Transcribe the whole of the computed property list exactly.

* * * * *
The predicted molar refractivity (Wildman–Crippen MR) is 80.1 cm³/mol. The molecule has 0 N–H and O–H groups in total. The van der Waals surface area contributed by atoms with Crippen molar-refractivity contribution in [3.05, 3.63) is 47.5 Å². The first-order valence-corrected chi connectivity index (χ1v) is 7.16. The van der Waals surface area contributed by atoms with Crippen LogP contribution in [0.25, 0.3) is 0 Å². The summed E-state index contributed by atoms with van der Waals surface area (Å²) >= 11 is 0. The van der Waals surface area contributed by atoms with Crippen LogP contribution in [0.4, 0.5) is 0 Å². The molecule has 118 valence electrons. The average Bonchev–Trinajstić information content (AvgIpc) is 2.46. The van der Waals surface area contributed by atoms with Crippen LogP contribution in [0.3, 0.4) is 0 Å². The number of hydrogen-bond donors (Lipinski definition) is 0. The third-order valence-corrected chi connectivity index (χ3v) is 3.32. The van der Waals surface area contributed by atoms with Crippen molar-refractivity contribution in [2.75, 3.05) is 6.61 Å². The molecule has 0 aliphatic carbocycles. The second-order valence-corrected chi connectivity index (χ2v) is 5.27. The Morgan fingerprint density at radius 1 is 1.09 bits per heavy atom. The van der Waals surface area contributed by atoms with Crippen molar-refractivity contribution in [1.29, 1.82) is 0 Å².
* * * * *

The predicted molar refractivity (Wildman–Crippen MR) is 80.1 cm³/mol. The molecule has 0 N–H and O–H groups in total. The van der Waals surface area contributed by atoms with Crippen molar-refractivity contribution in [3.05, 3.63) is 47.5 Å². The first-order valence-corrected chi connectivity index (χ1v) is 7.16. The van der Waals surface area contributed by atoms with Crippen LogP contribution in [0.25, 0.3) is 0 Å². The summed E-state index contributed by atoms with van der Waals surface area (Å²) >= 11 is 0. The van der Waals surface area contributed by atoms with Crippen LogP contribution in [0.4, 0.5) is 0 Å². The molecule has 118 valence electrons. The average Bonchev–Trinajstić information content (AvgIpc) is 2.46. The van der Waals surface area contributed by atoms with Crippen LogP contribution in [0.3, 0.4) is 0 Å². The number of hydrogen-bond donors (Lipinski definition) is 0. The third-order valence-corrected chi connectivity index (χ3v) is 3.32. The van der Waals surface area contributed by atoms with Crippen molar-refractivity contribution in [2.75, 3.05) is 6.61 Å². The molecule has 0 aliphatic carbocycles. The second-order valence-corrected chi connectivity index (χ2v) is 5.27. The Morgan fingerprint density at radius 1 is 1.09 bits per heavy atom. The van der Waals surface area contributed by atoms with Crippen molar-refractivity contribution in [1.29, 1.82) is 0 Å².